Caggiano and others in the homeless community composed letters on behalf of Noxolo Nogwaza, an Ekurhulemi Pride Organizing Committee (EPOC) member who had been an outspoken lesbian and advocate against hate crimes. Nogwaza, a young mother, was raped and murdered on April 24, 2011 for her activism and sexual orientation. Hers is not an isolated case; sexual assaults and murders of lesbians are common in South Africa, and are intended to send a message to those of alternative sexual orientation.
Also focused on during the writing meet: Nabeel Rajab, President of the Bahrain Center for Human Rights and Director of the Gulf Center for Human Rights. Arrested May 5, 2012; his crime was criticizing the Prime Minister of Bahrain in a tweet.
Monica Roa, a Columbian human rights defender, and the Program Director of Women’s Link Worldwide (WLW), an NGO that strives to promote gender justice globally. Roa and WLW have endured multiple break-ins, threats, and attempts on Roa’s life—which include being shot at in the office.
In China, human rights lawyer Gao Zhiseng had been tortured, put under illegal house arrest, and disappeared—after which, Gege, Gao’s daughter, wrote to President Obama requesting assistance in finding her father. Only then, over a year after his disappearance, did State Media announce that Gao was imprisoned, and name the location.
Girifna, a youth group calling for nonviolent resistance to the government in Sudan, is also worthy of messages of support. So too for the COFADEH (Committee of Relatives of the Detained and Disappeared in Honduras), whose director, Dina Meza, has been followed and threatened with sexual violence for the group’s human rights work.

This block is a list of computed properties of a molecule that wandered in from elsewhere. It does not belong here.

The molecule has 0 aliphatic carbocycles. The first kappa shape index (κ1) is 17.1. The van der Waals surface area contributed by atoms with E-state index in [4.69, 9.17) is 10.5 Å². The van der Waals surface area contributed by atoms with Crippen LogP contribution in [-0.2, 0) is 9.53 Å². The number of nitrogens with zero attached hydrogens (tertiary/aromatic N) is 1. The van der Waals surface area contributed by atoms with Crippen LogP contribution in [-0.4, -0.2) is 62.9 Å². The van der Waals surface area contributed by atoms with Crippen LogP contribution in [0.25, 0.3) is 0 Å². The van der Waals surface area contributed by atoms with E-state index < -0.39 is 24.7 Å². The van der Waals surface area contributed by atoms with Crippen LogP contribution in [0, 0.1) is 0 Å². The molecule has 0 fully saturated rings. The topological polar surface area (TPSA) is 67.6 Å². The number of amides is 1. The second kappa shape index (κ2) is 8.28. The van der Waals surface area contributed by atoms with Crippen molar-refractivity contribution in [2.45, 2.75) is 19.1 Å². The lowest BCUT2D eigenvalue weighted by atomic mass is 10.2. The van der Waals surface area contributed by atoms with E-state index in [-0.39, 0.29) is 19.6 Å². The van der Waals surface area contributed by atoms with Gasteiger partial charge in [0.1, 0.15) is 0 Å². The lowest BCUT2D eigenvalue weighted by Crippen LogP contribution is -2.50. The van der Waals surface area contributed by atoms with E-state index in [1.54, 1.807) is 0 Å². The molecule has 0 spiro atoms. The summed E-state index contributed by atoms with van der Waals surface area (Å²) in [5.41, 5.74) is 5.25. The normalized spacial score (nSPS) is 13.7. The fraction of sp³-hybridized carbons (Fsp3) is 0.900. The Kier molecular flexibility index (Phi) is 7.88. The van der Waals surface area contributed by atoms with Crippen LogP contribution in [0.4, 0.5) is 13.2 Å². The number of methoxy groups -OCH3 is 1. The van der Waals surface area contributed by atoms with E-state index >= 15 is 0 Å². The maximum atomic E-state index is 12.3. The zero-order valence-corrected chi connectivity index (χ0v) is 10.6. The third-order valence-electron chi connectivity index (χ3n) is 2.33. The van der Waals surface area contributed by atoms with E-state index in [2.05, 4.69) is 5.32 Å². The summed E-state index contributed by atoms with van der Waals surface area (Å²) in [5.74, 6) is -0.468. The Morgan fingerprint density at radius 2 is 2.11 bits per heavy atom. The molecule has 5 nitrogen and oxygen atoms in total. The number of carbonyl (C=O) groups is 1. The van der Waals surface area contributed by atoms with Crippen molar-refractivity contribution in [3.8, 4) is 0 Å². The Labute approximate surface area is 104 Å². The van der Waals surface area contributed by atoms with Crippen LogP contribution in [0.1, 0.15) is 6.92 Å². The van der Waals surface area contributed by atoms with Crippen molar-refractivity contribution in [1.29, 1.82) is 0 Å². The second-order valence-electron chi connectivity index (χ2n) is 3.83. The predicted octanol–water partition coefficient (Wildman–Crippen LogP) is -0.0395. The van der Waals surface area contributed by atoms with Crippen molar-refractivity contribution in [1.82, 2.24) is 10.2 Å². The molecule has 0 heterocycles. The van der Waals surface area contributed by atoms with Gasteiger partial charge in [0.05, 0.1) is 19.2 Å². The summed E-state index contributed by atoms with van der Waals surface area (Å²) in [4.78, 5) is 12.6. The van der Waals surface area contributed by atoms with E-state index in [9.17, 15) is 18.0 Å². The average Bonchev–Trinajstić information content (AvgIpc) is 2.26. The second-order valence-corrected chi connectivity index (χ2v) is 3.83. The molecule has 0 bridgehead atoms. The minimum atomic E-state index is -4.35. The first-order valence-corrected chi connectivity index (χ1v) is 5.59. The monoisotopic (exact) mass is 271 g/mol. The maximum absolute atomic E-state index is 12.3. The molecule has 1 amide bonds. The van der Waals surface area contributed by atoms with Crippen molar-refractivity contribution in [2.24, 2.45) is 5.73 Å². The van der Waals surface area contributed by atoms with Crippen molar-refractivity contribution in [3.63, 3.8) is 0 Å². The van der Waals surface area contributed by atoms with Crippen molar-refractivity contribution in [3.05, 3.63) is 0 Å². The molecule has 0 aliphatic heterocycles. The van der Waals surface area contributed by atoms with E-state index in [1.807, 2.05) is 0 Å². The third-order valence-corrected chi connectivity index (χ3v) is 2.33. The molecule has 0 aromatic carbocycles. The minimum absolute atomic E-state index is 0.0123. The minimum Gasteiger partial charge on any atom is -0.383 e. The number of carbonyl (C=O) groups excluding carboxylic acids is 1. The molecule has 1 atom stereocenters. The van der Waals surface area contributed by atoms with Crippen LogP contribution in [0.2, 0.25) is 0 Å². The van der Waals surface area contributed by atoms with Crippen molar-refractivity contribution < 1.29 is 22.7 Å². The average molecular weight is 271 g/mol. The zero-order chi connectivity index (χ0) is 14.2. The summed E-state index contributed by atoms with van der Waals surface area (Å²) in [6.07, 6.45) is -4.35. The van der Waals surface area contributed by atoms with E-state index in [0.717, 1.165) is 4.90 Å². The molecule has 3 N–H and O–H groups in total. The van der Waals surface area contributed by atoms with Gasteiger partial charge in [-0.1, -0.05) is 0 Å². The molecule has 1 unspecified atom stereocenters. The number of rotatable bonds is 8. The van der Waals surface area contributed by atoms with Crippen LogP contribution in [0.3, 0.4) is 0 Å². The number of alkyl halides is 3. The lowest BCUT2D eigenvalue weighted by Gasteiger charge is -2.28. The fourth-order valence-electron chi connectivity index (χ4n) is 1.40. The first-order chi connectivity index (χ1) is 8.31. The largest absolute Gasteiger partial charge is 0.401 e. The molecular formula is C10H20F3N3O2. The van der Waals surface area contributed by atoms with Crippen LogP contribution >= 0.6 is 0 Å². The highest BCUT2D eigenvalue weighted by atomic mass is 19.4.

Members of the Russian band Pussy Riot, who have been imprisoned for playing a song critical of Vladimir Putin at a peaceful protest, have received a fair amount of international attention. Ekatarina (Katja) Samutsevich has since been (conditionally) released; however, Nadezha (Nadya) Tolokonnikova and Maria (Masha) Alekhina remain imprisoned at notoriously brutal penal colonies, located at distances far from their families and young children.
Amnesty International’s website provides profiles of citizens around the world who have suffered abuses and violation of their rights, as well as addresses of local authorities or groups pertinent to each individual or group. Examples of sample letters specific to all cases are posted to provide writing guidance, and make composing relevant letters quick and simple. Also included is contact information for sending letters of sympathy and concern directly to prisoners of conscience to let them know that though they may be locked up thousands of miles from their homes and kin, they are not forgotten. Amnesty’s December campaign has passed, but the organization updates their site continually, to bring attention to people who are being treated unjustly in countries worldwide, and facilitate year-round concern and care for those made vulnerable by peaceful activism.
Like most nonprofits, Amnesty International requests and accepts donations. Unfortunately, in difficult economic times, not many may be able to afford to give monetarily. But anyone can honor Martin Luther King, Jr., and defend the dream that belongs to everyone. All that is necessary is pen, paper, and a little push.